Clients’ retirement income plans can get complicated. Plans must address multiple goals and risks: generating sufficient income, hedging against inflation, sequence of returns, safety versus growth, and so on. Factor in optimal asset allocations and account-withdrawal strategies and the puzzle has lots of pieces.
Several approaches have evolved to manage retirement income. The terminology differs but they are typically referred to as income flooring, bucketing or time segmentation, and managed or sustainable withdrawals. Each has its pros and cons but I believe many advisors would agree that income flooring is the easiest concept for clients to grasp.
The 4-Box Strategy, developed by financial advisor Farrell Dolan, is an example of income flooring. Dolan’s process gained attention when he described it in a Fall 2009 article that ran in the LIMRA’s MarketFacts Quarterly magazine. It’s an elegantly simple approach for clients age 65 and older that considers lifestyle expenses and sources of income.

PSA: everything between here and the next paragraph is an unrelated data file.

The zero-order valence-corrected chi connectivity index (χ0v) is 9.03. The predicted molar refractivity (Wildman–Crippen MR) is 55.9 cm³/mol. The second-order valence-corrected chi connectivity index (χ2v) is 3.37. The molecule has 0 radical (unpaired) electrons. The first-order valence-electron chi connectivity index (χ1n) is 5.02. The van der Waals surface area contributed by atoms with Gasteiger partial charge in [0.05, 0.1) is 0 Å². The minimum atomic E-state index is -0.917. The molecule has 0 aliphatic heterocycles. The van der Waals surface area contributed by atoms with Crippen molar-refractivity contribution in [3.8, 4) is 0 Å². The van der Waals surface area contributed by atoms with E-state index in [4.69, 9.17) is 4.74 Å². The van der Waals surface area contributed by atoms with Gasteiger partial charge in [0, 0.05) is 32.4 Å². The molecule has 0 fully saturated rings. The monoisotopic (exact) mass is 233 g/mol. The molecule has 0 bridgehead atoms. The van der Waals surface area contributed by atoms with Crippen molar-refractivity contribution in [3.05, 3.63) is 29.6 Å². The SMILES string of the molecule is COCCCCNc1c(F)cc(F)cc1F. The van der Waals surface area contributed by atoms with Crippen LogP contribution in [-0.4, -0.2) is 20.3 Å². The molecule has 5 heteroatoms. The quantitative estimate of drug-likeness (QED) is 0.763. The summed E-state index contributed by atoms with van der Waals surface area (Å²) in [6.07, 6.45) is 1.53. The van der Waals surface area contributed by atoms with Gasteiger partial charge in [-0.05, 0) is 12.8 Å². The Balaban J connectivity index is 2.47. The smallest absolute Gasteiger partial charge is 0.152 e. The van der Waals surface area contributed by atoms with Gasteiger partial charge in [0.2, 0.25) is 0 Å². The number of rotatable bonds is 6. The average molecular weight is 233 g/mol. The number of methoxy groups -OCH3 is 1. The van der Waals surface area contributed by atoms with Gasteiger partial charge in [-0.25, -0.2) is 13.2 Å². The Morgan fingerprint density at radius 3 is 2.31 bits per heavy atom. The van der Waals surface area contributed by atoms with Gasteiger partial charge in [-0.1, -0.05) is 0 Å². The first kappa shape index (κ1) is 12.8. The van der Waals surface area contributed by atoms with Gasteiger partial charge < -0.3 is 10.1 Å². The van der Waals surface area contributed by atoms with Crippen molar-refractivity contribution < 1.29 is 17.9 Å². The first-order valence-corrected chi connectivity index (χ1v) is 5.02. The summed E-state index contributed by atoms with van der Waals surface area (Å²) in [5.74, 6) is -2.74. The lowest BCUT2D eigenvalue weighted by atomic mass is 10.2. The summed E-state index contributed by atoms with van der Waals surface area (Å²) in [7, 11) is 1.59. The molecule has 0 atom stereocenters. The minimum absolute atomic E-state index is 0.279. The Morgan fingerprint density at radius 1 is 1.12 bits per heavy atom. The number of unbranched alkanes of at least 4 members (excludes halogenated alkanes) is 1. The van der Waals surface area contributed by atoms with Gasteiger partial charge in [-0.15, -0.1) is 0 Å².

The process starts by having clients distinguish between essential and discretionary expenses. “Essential” doesn’t mean only survival level expenditures. If the client has a hobby that he or she considers important to quality of life, for example, that’s an essential expense. Desirable expenses are “nice to do” but the client can give them up if required. Essential expenses go in box 1; discretionary expenses in box 2.
Income sources are separated into lifetime sources such as defined benefit pensions, Social Security and lifetime annuity payments. These payments are guaranteed for a lifetime and will not fluctuate with the investment markets; they go in box 3. Variable income from assets—401(k)s, investments, etc.—gets listed in box 4.